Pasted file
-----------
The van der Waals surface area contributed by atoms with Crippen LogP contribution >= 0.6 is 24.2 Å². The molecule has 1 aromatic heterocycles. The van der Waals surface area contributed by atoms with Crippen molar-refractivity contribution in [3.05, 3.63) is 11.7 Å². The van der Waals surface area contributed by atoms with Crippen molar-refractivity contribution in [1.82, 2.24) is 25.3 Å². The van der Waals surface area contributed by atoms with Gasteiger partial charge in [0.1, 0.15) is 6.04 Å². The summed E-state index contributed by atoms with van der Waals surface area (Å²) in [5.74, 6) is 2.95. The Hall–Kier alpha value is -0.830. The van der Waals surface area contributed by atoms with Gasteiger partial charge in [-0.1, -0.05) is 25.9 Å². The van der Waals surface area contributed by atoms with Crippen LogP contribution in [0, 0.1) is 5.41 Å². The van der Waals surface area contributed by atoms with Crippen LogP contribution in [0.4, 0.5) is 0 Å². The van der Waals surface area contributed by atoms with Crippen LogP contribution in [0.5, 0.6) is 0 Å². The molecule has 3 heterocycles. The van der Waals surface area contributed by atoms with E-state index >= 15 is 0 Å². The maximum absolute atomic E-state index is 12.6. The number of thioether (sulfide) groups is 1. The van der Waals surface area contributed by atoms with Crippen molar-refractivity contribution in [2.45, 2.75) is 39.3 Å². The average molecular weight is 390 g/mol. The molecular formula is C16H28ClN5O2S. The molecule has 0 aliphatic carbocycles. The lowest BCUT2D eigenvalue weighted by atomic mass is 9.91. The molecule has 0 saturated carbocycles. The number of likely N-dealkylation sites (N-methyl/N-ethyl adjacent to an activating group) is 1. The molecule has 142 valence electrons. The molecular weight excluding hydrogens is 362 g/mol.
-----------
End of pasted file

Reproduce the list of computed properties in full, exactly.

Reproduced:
The van der Waals surface area contributed by atoms with Crippen LogP contribution >= 0.6 is 24.2 Å². The molecule has 1 aromatic heterocycles. The van der Waals surface area contributed by atoms with Crippen molar-refractivity contribution in [3.05, 3.63) is 11.7 Å². The van der Waals surface area contributed by atoms with Crippen molar-refractivity contribution in [1.82, 2.24) is 25.3 Å². The van der Waals surface area contributed by atoms with Gasteiger partial charge in [0.1, 0.15) is 6.04 Å². The summed E-state index contributed by atoms with van der Waals surface area (Å²) in [5.74, 6) is 2.95. The Hall–Kier alpha value is -0.830. The van der Waals surface area contributed by atoms with Gasteiger partial charge in [-0.1, -0.05) is 25.9 Å². The van der Waals surface area contributed by atoms with Crippen LogP contribution in [0, 0.1) is 5.41 Å². The van der Waals surface area contributed by atoms with Crippen LogP contribution in [0.4, 0.5) is 0 Å². The van der Waals surface area contributed by atoms with Crippen LogP contribution in [0.5, 0.6) is 0 Å². The molecule has 3 heterocycles. The van der Waals surface area contributed by atoms with E-state index >= 15 is 0 Å². The maximum absolute atomic E-state index is 12.6. The number of thioether (sulfide) groups is 1. The van der Waals surface area contributed by atoms with Crippen molar-refractivity contribution in [2.45, 2.75) is 39.3 Å². The average molecular weight is 390 g/mol. The molecular formula is C16H28ClN5O2S. The molecule has 0 aliphatic carbocycles. The lowest BCUT2D eigenvalue weighted by atomic mass is 9.91. The molecule has 0 saturated carbocycles. The number of likely N-dealkylation sites (N-methyl/N-ethyl adjacent to an activating group) is 1. The molecule has 142 valence electrons. The molecular weight excluding hydrogens is 362 g/mol.